Phil was back in the side for the visit of 2nd placed Kingstonian on 31/10/90 and he netted a hat trick in a 6-1 hammering of the “K’s”, only the bar denying him a 4th goal on the night. Along with the injuries he continued to get more bookings than Butlins and by late January had earned himself a second ban. His return to the team in a superb 2-0 F.A.Trophy win at Enfield lasted just 63 minutes before he was sent off for what he later described as “handbags at two paces” with Steve Mosely (although his next dismissal was a smack in the opponent’s mouth from six inches at Bishops Stortford !!). So, yet another three match ban came his way which, because of postponements due to snow, meant he missed our big F.A.Trophy tie at Colchester United. This is something that Phil regrets and we have no doubt that a fully fit Coleman would have improved our chances of pulling off a Cup shock.
(“Geronimo !” Typical Coleman….in amongst the flying boots against Staines Town. This effort hit the bar)
Following the mass departures of May 1991 Phil took over as Player/Manager of the club and had to rebuild a squad virtually from scratch. The time and effort he put into the task deserved much more reward than the eleven straight defeats suffered before he stepped down on 8th October 1991. It spoke volumes for his character that he was willing to remain as a player and he put in many excellent performances as the Dragons eventually pulled clear of danger and clawed their way up the table. Indeed, he also impressed the opposition’s fans as shown by this comment from Enfield’s fanzine Talk Of The Town End …….”Coleman came out on top with a superbly arrogant performance which culminated in the last five minutes with an interception and nonchalant back pass over the head of an Enfield forward while simultaneously waving to the crowd !!”.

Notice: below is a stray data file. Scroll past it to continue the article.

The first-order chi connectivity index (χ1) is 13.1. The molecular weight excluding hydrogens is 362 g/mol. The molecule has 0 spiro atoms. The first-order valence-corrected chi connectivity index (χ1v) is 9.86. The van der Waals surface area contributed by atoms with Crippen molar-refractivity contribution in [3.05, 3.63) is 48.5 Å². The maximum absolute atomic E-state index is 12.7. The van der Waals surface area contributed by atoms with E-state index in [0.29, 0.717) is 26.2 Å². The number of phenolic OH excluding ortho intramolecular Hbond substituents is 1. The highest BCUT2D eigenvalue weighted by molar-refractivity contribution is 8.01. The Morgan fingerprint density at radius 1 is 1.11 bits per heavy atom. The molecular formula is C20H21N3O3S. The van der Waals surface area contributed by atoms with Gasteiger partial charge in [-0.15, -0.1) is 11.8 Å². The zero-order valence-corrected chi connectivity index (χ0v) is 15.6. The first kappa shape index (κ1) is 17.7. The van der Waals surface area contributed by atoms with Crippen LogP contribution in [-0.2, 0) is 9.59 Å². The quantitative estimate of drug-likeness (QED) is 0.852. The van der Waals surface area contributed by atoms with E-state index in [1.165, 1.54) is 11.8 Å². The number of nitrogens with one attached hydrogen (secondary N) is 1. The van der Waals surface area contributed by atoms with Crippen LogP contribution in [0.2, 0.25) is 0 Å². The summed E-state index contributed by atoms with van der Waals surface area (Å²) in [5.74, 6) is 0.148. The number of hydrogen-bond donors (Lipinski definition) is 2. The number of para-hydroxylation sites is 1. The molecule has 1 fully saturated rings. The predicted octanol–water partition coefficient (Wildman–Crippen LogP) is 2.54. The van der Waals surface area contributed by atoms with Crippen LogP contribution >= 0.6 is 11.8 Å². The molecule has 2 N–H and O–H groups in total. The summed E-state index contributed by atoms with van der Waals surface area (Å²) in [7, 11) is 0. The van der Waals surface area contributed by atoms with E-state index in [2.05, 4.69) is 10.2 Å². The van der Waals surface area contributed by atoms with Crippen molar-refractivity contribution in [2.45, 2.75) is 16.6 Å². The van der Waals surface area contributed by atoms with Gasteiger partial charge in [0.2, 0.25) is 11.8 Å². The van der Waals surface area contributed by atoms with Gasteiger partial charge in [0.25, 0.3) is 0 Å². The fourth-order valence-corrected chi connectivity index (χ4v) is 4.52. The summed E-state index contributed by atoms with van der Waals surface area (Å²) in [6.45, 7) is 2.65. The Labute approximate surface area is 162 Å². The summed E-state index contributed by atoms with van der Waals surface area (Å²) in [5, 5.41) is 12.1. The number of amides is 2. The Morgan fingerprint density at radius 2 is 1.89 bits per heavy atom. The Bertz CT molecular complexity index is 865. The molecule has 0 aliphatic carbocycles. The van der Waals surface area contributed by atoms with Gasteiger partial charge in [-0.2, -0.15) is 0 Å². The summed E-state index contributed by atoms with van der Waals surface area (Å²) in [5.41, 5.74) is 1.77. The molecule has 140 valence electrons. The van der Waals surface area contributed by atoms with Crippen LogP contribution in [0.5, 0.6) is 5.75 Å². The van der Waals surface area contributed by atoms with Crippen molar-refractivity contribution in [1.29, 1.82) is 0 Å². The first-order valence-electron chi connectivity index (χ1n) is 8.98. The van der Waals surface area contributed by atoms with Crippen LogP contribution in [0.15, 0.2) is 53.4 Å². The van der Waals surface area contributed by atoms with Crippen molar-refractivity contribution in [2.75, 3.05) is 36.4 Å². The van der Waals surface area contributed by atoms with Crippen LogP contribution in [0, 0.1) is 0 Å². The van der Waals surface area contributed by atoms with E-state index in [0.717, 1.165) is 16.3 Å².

By the time the 1992/93 campaign began Phil was less than 100 per cent fit through injury, but this was not the only factor to limit his appearances that season as a “disagreement” with the Manager over footballing opinions saw him out of the team and briefly loaned to Braintree Town. Back in the Broad Lane fold again by late November he scored four goals in three games as he was pushed up front to partner Robbie Reinelt before injury struck again. He eventually returned to full fitness to be a major player in helping avoid relegation by the skin of our teeth on the very last day of the season at Yeading.